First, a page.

Elusys Therapeutics receives anti-toxin contract

Biopharmaceutical company Elusys Therapeutics, Inc., which specializes in developing biodefense countermeasures, has announced that the U.S. government has awarded it a contract to develop an anti-toxin for pre-and post-exposure prophylaxis (PEP) use via intramuscular injection.

Kelsey Kaustinen
PINE BROOK, N.J.—Biopharmaceutical company ElusysTherapeutics, Inc., which specializes in developing biodefense countermeasures,has announced that the U.S. government has awarded it a contract to develop ananti-toxin for pre-and post-exposure prophylaxis (PEP) use via intramuscularinjection. The contract will run five years, and will provide up to $68.9million in funding to support multiple animal efficacy studies and human safetystudies regarding the effectiveness of Anthim (ETI-204), Elusys' anti-toxin.
 
 
The anti-toxin is manufactured to prevent disease and deathresulting from anthrax exposure when it is administered intramuscularly beforethe onset of symptoms. Intramuscular administration has several benefits overintravenous administration, particularly in the lack of personnel andpreparation required and the speed at which it allows for delivery of theanti-toxin.
 
 
"Many more people can quickly receive prophylactic treatmentagainst anthrax infection using intramuscular administration, particularly inan emergency setting before symptoms are present," Elizabeth Posillico, Ph.D.,President and Chief Executive Officer of Elusys, said in a press release. "Inseveral animal studies conducted to date, ETI-204 has demonstrated excellentefficacy and increased survival significantly when given in a singleintramuscular dose. We are pleased to continue the advanced development ofAnthim for prophylactic therapy against anthrax toxemia."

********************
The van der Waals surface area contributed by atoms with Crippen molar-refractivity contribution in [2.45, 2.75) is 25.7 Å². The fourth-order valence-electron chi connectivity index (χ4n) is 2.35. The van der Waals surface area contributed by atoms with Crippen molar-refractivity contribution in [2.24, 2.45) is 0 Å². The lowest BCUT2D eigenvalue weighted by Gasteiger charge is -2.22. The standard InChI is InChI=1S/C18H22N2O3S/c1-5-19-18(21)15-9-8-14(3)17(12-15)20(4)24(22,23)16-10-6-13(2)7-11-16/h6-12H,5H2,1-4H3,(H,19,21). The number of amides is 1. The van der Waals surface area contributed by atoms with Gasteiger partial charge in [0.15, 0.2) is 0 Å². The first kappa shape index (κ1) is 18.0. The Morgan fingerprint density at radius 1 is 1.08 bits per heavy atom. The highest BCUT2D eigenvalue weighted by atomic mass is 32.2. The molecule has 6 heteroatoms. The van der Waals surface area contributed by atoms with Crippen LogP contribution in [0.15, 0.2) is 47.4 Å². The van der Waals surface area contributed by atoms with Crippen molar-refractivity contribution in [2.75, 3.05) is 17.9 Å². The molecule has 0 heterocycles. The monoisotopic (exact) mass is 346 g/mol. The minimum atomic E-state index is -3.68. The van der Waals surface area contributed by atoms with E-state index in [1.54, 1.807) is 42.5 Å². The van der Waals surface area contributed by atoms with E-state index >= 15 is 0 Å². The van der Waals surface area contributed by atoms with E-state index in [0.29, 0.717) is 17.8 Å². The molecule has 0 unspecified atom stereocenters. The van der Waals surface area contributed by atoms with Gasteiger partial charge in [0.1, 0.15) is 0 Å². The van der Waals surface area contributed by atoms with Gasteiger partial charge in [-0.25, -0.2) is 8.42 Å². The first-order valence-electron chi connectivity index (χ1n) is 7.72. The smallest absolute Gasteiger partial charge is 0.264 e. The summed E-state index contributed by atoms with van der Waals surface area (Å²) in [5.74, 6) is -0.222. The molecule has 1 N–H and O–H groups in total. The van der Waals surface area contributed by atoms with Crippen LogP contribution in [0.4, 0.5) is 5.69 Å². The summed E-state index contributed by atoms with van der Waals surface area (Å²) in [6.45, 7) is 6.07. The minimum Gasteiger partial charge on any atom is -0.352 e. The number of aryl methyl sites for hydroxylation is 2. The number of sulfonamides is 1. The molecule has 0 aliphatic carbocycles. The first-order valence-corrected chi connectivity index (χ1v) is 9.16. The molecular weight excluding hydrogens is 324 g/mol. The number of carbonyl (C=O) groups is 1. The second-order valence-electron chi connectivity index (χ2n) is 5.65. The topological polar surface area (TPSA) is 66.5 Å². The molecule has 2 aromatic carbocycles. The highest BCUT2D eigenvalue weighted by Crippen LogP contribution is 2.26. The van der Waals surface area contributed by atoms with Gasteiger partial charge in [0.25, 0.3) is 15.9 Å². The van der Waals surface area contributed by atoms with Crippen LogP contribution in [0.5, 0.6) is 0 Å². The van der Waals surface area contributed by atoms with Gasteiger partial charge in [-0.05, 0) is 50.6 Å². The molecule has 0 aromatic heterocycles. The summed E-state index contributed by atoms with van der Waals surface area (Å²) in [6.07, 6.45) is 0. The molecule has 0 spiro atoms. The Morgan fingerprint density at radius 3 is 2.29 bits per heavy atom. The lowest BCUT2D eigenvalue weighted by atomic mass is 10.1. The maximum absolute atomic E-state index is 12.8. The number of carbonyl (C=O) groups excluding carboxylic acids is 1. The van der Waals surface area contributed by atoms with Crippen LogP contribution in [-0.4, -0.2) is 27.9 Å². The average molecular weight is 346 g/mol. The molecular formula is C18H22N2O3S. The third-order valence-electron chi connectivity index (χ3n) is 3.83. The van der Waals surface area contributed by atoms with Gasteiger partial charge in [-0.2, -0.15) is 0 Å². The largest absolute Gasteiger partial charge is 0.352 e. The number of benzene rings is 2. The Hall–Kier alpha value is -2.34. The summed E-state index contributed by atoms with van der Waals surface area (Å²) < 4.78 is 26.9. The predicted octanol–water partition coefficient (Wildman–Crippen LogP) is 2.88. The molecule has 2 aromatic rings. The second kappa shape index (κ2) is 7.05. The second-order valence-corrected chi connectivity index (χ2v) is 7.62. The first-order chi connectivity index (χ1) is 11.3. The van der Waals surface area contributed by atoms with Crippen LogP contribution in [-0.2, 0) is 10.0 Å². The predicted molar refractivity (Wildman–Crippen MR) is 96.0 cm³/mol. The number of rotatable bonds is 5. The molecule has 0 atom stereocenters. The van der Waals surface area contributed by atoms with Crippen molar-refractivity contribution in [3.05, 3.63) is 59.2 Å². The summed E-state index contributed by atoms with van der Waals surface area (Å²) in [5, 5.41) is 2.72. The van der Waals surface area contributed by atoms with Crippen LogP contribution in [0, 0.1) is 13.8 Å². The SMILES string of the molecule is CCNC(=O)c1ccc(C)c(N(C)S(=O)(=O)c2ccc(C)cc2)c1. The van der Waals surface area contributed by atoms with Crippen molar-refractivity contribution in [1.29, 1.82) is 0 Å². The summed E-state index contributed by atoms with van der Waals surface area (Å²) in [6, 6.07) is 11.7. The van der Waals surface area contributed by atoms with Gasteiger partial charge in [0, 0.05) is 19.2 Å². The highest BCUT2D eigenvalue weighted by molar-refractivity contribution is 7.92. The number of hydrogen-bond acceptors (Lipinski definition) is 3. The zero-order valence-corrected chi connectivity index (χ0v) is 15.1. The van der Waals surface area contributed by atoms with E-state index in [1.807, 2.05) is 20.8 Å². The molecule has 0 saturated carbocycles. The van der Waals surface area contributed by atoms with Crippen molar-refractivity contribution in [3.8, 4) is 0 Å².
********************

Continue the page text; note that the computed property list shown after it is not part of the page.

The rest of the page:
Anthim is a high-affinity, humanized and deimmunizedmonoclonal antibody that works by targeting the protective antigen of Bacillusanthracis, the bacteria that causes anthrax, and neutralizing anthrax's lethaleffects. The anti-toxin has been shown to be an effective therapeutic, with asingle dose consistently protecting 70 to 100 percent of anthrax-infected testanimals from death. Two safety studies have already been completed in humanswith Anthim, and it has received Fast-Track status as well as Orphan DrugDesignation from the U.S. Food and Drug Administration (FDA).
 
"In a recent animal study, a single IM dose of Anthimprovided a 92 percent survival rate when administered 18 hours after exposureto anthrax," Leslie Casey, PhD, Vice President of Research, noted in a pressrelease. "All surviving animals tested negative for anthrax bacteria by studyday 14. The results of this study, in addition to other animal studiespreviously conducted by the company, continue to demonstrate the significantsurvival benefit of ETI-204 when given to anthrax exposed animals."
 
 
The research was funded by the U.S. Department of Defense,Joint Program Executive Office for Chemical and Biological Defense.
 
 
If the development for ETI-204 goes as planned and iscompleted to the satisfaction of the FDA, the U.S. government could end uppurchasing Anthim for the Strategic National Stockpile under Project BioShield,which was established in 2004 to provide funding for the discovery anddevelopment of medical countermeasures in the event of a bioterrorism threat orattack.
 
 
This funding supplements an additional contract, one whichtotals up to $143 million over the span of five years and was awarded for thedevelopment of Anthim as a treatment for symptomatic patients. The funding willbe provided by the Biomedical Advanced Research and Development Authority(BARDA), within the Office of the Assistant Secretary for Preparedness andResponse in the U.S. Department of Health and Human Services.
 
 
 
SOURCE: Elusys Therapeutics press release

Kelsey Kaustinen

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